QR:  Plagiarism


What is plagiarism?

Put simply, plagiarism is stealing work or ideas and passing them off as your own. Plagiarism comes in several forms and types: there is intentional and unintentional plagiarism, self-plagiarism and collusion. Ultimately, they are all wrong and considered unlawful at University level and will lead to severe consequences irrespective of whether or not you planned to plagiarise. Submitting the an assignment twice is considered as cheating and is called “self-plagiarism”, and collaborating with a peer and then submitting an assignment as if it was your own is called “collusion”.


What are the consequences of plagiarism?

As it is unlawful, action will be taken. Every institution will have a policy and guidelines on how plagiarism is dealt with, and often the actual consequences depend on individual cases. Is it a first offence? Is it a minor or major case of plagiarism? Is it collusion? Depending on the individual case the consequences may be a warning, being excluded from a module, being removed from a course, being expelled from a University or even being banned from practicing in your profession, for example within medicine or law. Universities and academia do not consider plagiarism a trivial offence and so you should not either.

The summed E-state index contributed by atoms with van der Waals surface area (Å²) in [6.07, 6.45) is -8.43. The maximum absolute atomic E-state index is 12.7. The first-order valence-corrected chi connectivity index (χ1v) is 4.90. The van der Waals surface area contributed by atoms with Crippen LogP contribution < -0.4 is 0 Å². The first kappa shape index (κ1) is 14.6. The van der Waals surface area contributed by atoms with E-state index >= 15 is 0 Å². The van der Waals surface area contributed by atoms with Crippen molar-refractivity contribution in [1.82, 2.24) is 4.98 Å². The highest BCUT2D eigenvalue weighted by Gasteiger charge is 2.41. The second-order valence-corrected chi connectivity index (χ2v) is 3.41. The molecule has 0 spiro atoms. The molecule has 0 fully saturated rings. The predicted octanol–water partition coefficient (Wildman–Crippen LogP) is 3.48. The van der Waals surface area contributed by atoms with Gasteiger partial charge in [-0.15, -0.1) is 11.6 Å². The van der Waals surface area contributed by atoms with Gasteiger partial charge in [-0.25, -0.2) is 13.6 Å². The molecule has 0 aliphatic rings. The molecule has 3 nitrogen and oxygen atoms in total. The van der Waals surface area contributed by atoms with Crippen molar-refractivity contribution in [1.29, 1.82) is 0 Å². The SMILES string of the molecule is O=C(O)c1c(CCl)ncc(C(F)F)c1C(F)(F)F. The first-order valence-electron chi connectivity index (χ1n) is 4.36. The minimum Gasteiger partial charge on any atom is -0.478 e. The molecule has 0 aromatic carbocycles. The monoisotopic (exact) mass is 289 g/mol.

How can you avoid plagiarism?

The short and simple answer to this is: “give credit where credit is due”. If you are using ideas and thoughts then attribute them to the authors accordingly. If you are quoting from a publication directly, ensure that you use quotation marks and commonly used citation. When you are presenting ensure your audience knows who made the slides or whose photos you are using. Make sure you acquaint yourself with relevant referencing and bibliography standards and adhere to them as strictly as possible.


How is plagiarism detected?

Academics have got a very good feel for students’ works and can often detect plagiarism as and when it happens. However, nowadays many if not all assignments are submitted via online platforms that are connected to software that detects similarities. These similarity reports get sent to tutors and module leaders and any assignments with high levels of similarity will be investigated more closely. Using a wide range of sources to copy from, does not mean that plagiarism remains undetected. No matter how intricate a student’s intentional plagiarism is, the software really is better.

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